Native News Network Staff in Native Currents. Discussion »
MONROVIA, CALIFORNIA - With two prominent "basket" columns and a curve-shaped underside of the superstructure, Andrew Leicester's design recognizes the region's original American Indian inhabitants and the important role they played in the development of the San Gabriel Valley.
Gateway to the San Gabriel Valley
The I-210 Gold Line Bridge, which will one day serve as the "Gateway to the San Gabriel Valley," moved closer to completion with the approval of its final design by Caltrans and the Construction Authority, the Metro Gold Line Foothill Extension Construction Authority announced on Wednesday. The bridge is the first component of the 11.5 mile Gold Line Foothill Extension light rail project from Pasadena to Azusa to advance from the design phase to the construction phase.
The original concept for the bridge design was envisioned by internationally recognized and award winning artist Andrew Leicester, selected to be the project's Design Concept Advisor following a competitive, international search.
"We started this design process with an exciting artist's concept paying homage to the region's historic Native American basket-weaving tradition," said Habib F. Balian, CEO for the Construction Authority. "That vision has moved from concept to design over the last year, and the bridge's final design has improved through that process."
The $18.6 million bridge, which has been undergoing design and pre-construction since August 2010, is being built by Skanska USA, the design-build contractor. Since the contract was awarded last year, the Construction Authority and Skanska's primary design subcontractor (AECOM) have been working with Caltrans and Metro to integrate their different design standards into the structural and aesthetics design for the bridge, going through multiple design submittals with increasing level of detail.
"The bridge is the most visible element of the Foothill Extension project, and we wanted to utilize that prominence to create a true gateway to the San Gabriel Valley," said Doug Tessitor, Construction Authority board chairman and Glendora mayor. "The details on the bridge are representative of the rich and proud heritage of the region and will become an important marker for future generations as they enter the Valley by train or car."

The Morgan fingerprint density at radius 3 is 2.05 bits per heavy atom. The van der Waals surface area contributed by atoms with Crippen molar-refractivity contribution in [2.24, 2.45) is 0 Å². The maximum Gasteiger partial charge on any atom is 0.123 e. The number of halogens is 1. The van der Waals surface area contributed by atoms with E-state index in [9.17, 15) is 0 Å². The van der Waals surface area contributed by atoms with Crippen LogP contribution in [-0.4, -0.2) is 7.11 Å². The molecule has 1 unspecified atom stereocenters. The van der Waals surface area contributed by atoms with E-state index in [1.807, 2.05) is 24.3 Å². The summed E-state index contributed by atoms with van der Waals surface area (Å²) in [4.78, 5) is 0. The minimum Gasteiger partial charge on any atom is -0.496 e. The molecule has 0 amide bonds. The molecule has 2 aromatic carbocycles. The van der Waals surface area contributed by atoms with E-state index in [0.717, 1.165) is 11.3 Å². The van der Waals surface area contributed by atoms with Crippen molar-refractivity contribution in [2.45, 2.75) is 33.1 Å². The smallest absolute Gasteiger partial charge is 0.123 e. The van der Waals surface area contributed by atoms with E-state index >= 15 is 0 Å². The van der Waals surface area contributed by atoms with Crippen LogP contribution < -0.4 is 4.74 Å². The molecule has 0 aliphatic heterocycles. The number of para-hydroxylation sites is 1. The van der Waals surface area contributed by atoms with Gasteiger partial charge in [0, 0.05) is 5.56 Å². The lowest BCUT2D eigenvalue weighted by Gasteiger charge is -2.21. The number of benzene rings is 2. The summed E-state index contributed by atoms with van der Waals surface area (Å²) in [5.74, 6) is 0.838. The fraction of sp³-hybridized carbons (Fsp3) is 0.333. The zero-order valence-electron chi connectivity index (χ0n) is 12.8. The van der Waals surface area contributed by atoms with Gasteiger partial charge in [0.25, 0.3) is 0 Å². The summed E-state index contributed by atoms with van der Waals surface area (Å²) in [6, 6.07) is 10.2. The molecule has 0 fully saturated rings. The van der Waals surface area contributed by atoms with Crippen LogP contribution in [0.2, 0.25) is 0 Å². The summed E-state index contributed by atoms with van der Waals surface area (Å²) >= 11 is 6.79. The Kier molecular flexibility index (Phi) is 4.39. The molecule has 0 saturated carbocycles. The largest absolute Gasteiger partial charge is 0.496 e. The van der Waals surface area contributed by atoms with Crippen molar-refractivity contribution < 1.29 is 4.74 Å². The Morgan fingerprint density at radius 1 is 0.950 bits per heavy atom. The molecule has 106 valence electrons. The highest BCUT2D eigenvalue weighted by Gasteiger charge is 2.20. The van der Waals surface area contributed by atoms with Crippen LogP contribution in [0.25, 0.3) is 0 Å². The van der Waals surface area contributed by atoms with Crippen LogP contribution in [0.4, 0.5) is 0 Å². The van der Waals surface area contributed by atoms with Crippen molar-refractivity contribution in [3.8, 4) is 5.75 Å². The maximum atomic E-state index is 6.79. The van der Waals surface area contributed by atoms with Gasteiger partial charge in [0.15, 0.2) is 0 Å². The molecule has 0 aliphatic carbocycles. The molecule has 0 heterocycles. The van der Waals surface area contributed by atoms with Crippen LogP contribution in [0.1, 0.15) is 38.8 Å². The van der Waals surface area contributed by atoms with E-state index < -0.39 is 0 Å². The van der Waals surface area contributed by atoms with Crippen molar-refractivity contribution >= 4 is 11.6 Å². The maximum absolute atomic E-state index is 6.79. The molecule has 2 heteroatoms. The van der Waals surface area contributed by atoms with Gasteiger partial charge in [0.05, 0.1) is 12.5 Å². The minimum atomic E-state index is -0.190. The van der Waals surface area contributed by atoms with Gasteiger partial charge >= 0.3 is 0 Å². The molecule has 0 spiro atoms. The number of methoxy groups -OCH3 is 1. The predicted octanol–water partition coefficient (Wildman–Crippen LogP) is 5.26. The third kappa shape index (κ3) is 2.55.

In addition to the unique design elements, AECOM is integrating Time Domain Reflectometry (TDR) technology that has never been used before in bridge foundations. This technology can help assess any damage following an earthquake. The reinforcing steel cages that strengthen the bridge's 110 foot deep, 11 foot diameter major foundations include wiring placed into the structures that will be able to provide electrical feedback when signals are transmitted down the columns to identify any damage. This "smart column" technology will allow engineers to make an initial assessment regarding the integrity of the columns' structures electronically rather than relying on the traditional method of digging trenches adjacent to areas where engineers suspect damage could be found.
"The engineers had a true challenge in making the design a reality," said Balian. "Caltrans required a bridge that can withstand a significant earthquake, Metro added that the structure needs to be operational the day after an event, and the Authority wanted to create an attractive gateway to the San Gabriel Valley. Andrew Leicester and the engineering team met all of these challenges to create a bridge design that will become a recognized, iconic feature for the region."
posted November 17, 2011 7:20 am est
Thank you for visiting. We are loading the new Native News Network website. Visitors always come first, so if you click on a link only to find the corresponding page is unavailable, please use this link to contact us here ».
Then, tell us how we can help you.
I will contact you personally.